Chicke Snakes, Two Sisters, and ‘Falling-Outs.”



“Chicken Snakes, Two Sisters, and ‘Falling-Outs.’”


I was told this story years ago. It’s still one of my favorites.

Two brothers were excellent carpenters and built houses together throughout the hill country near Fredericksburg, Texas.

 But one day, they had a falling-out, and the result was that they stopped speaking to each other. Despite that, they continued building houses together.

They knew each other’s work from years of building side by side; they could do it without speaking. They talked around each other and, as needed, “sent messages” through co-workers. 

They continued building houses together for nearly a decade without speaking a word. And it was all because of that falling-out ten years ago. No one knew what their falling-out was over despite the long shelf life of the grudge,

Then, one day, out of the blue, one of the brothers laid down a 2×4. “You know what I haven’t seen in a long time? A chicken snake.’’

Moments passed as the second brother stood in thought, hammer at his side. “You know, come to think of it, I haven’t seen one either.”

That broke the ice, and the dam burst. The brothers enjoyed each other’s company and good conversation for the rest of their lives. I guess you could say they buried the hatchet (or the hammer).

A falling-out was repaired.

Fall-outs are much more than disagreements.  Disagreements are part of life, but a falling-out results in a broken relationship. There’s a stubborn unwillingness to forgive and move on.”

Left unchecked, disagreements will fester into fall-outs, and the longer a falling-out, the more bitter it will become.

And nothing good can come out of bitterness. It’s the most deadly of all human emotions.

I’ve seen fall-outs of all flavors in the Pineywoods, but many have come from two sources: land and dogs.

I’ll save dogs for a future blog.


Many family and neighbor fallouts involve land or possessions. 

A disagreement over a property line, hurt over the division of inherited land, an argument over who gets Momma’s china or Daddy’s beat-up old 1964 Chevrolet truck.

None of these should happen, but they do.

My observation is that most fallouts continue because of pride. No one is willing to give in and make the first step.

I want to add a disclaimer: even if you step up and attempt to reconcile, it doesn’t guarantee the other will be open to closure. 

Reconciliation can be messy. Sometimes, despite your sincere effort, you may be rebuffed and seem to make things worse. (l have personal testimonies on that).

But if you make the first step, call or visit, you will have done your part.  It’s no longer in your hands. You can go to sleep at night knowing you did your dead-level best to make it right,


Our second story, “Two Sisters,” illustrates another falling-out:


Sometimes, it takes a storm to heal a falling-out.

I’d known the two sisters and several generations of their clan.

When I heard they had a falling-out, it saddened me. I don’t like to see Dry Creek families on the outs.

I don’t know what they fell-out over. I wonder if, after these years of stony silence,  they even remembered what lit the fuse of their disagreement.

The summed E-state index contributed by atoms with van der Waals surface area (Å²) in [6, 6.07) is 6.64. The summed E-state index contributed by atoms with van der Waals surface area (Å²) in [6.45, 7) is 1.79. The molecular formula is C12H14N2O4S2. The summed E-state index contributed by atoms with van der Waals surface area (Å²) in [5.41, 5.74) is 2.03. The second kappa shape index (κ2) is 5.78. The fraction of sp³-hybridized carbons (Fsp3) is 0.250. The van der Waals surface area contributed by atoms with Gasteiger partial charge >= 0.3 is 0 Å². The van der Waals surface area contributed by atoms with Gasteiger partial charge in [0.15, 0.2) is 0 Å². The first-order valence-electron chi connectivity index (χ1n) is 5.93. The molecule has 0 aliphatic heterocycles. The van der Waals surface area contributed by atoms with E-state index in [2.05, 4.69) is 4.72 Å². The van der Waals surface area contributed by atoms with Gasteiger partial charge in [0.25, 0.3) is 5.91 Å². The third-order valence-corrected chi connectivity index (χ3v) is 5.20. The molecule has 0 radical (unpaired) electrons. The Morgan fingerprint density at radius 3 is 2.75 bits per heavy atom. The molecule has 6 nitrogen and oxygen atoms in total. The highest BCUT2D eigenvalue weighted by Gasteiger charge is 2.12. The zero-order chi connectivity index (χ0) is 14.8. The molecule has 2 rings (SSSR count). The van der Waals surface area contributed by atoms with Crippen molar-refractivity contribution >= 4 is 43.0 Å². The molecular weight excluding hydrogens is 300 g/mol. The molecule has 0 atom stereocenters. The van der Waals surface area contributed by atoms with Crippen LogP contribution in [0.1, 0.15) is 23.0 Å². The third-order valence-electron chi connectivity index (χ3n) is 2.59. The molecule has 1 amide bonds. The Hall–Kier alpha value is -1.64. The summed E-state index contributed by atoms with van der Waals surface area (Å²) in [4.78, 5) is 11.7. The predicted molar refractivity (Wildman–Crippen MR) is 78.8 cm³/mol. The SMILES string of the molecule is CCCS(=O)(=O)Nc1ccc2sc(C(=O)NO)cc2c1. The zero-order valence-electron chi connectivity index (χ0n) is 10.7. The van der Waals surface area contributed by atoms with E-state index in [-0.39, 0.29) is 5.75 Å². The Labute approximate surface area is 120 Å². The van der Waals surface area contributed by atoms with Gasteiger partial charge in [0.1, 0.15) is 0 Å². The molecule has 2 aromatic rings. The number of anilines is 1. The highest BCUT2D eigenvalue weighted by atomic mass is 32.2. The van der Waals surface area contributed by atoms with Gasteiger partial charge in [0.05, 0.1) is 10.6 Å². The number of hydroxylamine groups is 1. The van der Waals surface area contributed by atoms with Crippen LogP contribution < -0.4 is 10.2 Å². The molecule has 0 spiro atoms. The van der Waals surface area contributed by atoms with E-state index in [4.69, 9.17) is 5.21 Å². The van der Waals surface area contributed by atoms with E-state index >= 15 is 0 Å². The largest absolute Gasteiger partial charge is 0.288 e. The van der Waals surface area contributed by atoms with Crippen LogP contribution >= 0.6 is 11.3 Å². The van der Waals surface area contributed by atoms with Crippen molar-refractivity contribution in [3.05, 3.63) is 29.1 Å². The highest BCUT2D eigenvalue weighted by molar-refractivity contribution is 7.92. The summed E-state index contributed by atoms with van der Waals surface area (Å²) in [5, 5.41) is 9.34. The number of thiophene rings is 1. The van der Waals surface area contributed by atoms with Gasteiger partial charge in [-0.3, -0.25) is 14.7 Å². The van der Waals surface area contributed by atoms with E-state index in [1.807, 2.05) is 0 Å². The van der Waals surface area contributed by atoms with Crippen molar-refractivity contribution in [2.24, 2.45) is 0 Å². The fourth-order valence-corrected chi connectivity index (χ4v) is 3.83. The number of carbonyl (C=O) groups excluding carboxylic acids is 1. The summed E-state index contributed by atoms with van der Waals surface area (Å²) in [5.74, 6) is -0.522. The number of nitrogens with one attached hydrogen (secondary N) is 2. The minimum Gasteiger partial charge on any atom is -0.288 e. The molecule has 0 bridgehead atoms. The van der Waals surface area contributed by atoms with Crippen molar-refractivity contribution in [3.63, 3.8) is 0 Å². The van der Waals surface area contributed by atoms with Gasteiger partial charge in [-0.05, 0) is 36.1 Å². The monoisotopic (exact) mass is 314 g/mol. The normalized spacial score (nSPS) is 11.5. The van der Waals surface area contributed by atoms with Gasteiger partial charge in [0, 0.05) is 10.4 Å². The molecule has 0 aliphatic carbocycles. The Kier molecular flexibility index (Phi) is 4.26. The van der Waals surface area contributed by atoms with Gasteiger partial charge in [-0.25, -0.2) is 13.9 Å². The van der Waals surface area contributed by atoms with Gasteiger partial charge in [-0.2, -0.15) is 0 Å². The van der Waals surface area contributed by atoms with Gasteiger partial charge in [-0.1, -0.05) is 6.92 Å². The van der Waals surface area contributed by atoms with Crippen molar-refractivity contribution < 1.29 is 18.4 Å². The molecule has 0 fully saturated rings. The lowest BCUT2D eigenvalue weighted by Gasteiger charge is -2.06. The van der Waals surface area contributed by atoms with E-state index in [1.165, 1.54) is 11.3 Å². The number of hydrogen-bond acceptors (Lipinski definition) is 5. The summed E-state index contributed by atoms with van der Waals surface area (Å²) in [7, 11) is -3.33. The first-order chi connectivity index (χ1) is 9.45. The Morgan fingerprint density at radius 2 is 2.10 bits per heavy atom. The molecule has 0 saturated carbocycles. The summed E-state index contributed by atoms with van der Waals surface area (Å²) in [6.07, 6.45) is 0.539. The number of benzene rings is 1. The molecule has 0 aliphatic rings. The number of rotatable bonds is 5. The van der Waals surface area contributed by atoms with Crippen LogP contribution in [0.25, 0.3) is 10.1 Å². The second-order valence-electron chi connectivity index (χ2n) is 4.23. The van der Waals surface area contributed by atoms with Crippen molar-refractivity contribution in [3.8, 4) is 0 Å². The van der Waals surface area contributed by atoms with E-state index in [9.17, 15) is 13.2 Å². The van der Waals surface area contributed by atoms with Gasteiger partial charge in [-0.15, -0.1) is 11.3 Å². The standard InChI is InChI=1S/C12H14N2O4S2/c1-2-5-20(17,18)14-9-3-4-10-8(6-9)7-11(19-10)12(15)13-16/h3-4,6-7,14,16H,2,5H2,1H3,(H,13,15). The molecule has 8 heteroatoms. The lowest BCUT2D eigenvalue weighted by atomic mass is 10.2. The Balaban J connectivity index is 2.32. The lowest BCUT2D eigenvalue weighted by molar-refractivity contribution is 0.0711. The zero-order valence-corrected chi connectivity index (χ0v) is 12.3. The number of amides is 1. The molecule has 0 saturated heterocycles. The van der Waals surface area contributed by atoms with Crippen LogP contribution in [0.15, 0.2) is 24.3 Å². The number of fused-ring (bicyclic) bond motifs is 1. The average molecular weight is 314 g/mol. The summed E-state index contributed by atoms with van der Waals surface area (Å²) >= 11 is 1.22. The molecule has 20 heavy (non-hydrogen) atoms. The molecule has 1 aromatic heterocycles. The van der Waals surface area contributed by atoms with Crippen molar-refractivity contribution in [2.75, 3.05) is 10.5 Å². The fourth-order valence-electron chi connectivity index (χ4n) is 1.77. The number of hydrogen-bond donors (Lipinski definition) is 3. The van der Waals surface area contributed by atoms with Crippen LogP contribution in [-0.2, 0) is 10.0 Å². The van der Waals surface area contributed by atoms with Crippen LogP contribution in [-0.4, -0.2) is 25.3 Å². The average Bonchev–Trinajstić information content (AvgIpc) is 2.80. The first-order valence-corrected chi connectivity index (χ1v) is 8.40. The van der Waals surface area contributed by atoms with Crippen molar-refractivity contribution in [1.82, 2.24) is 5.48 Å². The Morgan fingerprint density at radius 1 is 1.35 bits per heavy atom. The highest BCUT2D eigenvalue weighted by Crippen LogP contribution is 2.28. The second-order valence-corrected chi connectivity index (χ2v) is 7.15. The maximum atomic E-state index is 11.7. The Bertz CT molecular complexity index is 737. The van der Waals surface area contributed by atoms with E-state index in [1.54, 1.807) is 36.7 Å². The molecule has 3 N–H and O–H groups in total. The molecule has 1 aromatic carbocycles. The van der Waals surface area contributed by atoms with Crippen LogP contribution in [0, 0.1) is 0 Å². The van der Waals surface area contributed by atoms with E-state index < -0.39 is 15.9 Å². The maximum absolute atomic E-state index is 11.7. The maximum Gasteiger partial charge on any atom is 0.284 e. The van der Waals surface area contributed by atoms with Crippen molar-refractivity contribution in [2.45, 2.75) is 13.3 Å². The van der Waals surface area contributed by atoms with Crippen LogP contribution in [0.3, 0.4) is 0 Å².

Even sadder, their children also fell-out.  Two sisters and a line of cousins became estranged. No Christmas cards. No family reunions.

One sister lived in Dry Creek, the other an hour away in Lake Charles. It might as well have been a thousand miles.

They’d dug in after falling-out, and it seemed destined to last.

But in 2005, a storm changed all of that.

Her name was Hurricane Rita. Rita was Katrina’s younger sister, and she struck SW Louisiana about three weeks after her Big Bad Sister Katrina.

I rode out Rita. She was a bad girl, too.

Ahead of Rita, a mandatory evacuation was ordered for Lake Charles and surrounding Calcasieu Parish.

Dry Creek sister picked up the phone and called Lake Charles sister. 

“Where are you going for the storm?”

Lake Charles sister said, “I’m not sure.”\

“Well, I know where you’re going. You’re coming to stay with us in Dry Creek.”

And that’s exactly what happened.

The days and weeks after Rita were tough in Dry Creek. There was no water or electricity, and the storm’s aftermath made every everyday task difficult. But according to one of the sisters, it was a sweet time of forgiveness and sharing.

They’re both dead now, but I can attest they stayed friends and sisters to the end.

I’m still moved by the story of those two Dry Creek sisters. Even writers get tears in their eyes when they write from the heart.

I hope you’re moved both figuratively and literally.

Moved and stirred in your soul.

Moved with your feet if you need to make the first step on any fall-outs around you.




A Final Word 

If you’re in the midst of a falling-out, Don’t Wait.


Last year, I sat by the deathbed of a dear friend after a major stroke.  From my chair,  I observed my precious Aunt and Uncle, who, although not related by blood, had been closer to my friend than family.  

As their friend lay dying, I saw tears but no regret from them. They’d been life-long friends, and nothing had been left unsaid.

Sadly, I observed blood-family members arrive who’d not spoken with their sister in two decades. 

They had lots of tears and a ton of regret.  

It’s hard to restore a falling-out when one party is lying unconscious. 

I’m sure there were two sides to this falling-out.  There nearly always is.

 My friend died estranged from her sisters. That’s a burden they’ll have to bear.

That makes it even sadder.


Don’t wait.

Be the brave one and take the first step. Find some way of breaking the ice. 

If you can’t think of something, there’s always chicken snakes and hurricanes.



Feb. 13, 2024


The best stories come from the woods.


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